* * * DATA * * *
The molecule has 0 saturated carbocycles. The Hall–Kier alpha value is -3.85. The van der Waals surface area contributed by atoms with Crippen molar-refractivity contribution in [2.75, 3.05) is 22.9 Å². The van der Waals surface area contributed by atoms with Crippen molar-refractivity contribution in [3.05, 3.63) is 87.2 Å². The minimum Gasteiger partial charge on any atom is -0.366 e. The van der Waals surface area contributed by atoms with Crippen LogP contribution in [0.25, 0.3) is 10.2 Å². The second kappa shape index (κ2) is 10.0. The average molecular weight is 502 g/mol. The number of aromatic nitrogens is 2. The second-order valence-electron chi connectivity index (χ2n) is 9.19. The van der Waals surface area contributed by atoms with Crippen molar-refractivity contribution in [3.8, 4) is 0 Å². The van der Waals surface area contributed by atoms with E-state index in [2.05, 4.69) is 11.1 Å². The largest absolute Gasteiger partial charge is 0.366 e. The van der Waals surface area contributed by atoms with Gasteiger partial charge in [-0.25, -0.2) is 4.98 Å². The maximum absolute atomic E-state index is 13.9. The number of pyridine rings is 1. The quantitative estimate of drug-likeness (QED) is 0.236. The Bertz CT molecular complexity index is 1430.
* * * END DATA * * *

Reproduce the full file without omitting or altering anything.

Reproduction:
The molecule has 0 saturated carbocycles. The Hall–Kier alpha value is -3.85. The van der Waals surface area contributed by atoms with Crippen molar-refractivity contribution in [2.75, 3.05) is 22.9 Å². The van der Waals surface area contributed by atoms with Crippen molar-refractivity contribution in [3.05, 3.63) is 87.2 Å². The minimum Gasteiger partial charge on any atom is -0.366 e. The van der Waals surface area contributed by atoms with Crippen LogP contribution in [0.25, 0.3) is 10.2 Å². The second kappa shape index (κ2) is 10.0. The average molecular weight is 502 g/mol. The number of aromatic nitrogens is 2. The second-order valence-electron chi connectivity index (χ2n) is 9.19. The van der Waals surface area contributed by atoms with Crippen molar-refractivity contribution in [3.8, 4) is 0 Å². The van der Waals surface area contributed by atoms with E-state index in [2.05, 4.69) is 11.1 Å². The largest absolute Gasteiger partial charge is 0.366 e. The van der Waals surface area contributed by atoms with Gasteiger partial charge in [-0.25, -0.2) is 4.98 Å². The maximum absolute atomic E-state index is 13.9. The number of pyridine rings is 1. The quantitative estimate of drug-likeness (QED) is 0.236. The Bertz CT molecular complexity index is 1430.